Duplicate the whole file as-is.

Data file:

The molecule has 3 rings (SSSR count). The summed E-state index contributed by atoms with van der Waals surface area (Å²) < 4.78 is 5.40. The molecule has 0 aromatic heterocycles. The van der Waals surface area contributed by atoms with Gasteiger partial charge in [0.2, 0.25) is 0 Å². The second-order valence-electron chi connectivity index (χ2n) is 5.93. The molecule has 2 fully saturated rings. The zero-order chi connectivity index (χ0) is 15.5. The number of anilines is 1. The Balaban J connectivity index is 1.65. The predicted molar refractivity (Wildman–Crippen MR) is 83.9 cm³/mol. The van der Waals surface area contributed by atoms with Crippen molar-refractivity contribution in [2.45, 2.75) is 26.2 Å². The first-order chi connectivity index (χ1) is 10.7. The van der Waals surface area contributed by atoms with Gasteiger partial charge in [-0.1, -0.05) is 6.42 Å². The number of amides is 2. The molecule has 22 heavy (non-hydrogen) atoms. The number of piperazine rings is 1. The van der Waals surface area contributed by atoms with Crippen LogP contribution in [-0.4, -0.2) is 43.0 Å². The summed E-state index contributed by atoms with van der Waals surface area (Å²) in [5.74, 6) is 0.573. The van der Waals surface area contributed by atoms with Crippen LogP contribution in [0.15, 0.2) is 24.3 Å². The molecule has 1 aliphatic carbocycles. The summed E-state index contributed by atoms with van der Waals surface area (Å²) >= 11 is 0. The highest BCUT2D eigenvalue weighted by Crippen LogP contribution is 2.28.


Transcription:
The molecule has 3 rings (SSSR count). The summed E-state index contributed by atoms with van der Waals surface area (Å²) < 4.78 is 5.40. The molecule has 0 aromatic heterocycles. The van der Waals surface area contributed by atoms with Gasteiger partial charge in [0.2, 0.25) is 0 Å². The second-order valence-electron chi connectivity index (χ2n) is 5.93. The molecule has 2 fully saturated rings. The zero-order chi connectivity index (χ0) is 15.5. The number of anilines is 1. The Balaban J connectivity index is 1.65. The predicted molar refractivity (Wildman–Crippen MR) is 83.9 cm³/mol. The van der Waals surface area contributed by atoms with Crippen molar-refractivity contribution in [2.45, 2.75) is 26.2 Å². The first-order chi connectivity index (χ1) is 10.7. The van der Waals surface area contributed by atoms with Gasteiger partial charge in [-0.1, -0.05) is 6.42 Å². The number of amides is 2. The molecule has 22 heavy (non-hydrogen) atoms. The number of piperazine rings is 1. The van der Waals surface area contributed by atoms with Crippen LogP contribution in [-0.4, -0.2) is 43.0 Å². The summed E-state index contributed by atoms with van der Waals surface area (Å²) in [5.74, 6) is 0.573. The van der Waals surface area contributed by atoms with Crippen LogP contribution in [0.15, 0.2) is 24.3 Å². The molecule has 1 aliphatic carbocycles. The summed E-state index contributed by atoms with van der Waals surface area (Å²) >= 11 is 0. The highest BCUT2D eigenvalue weighted by Crippen LogP contribution is 2.28.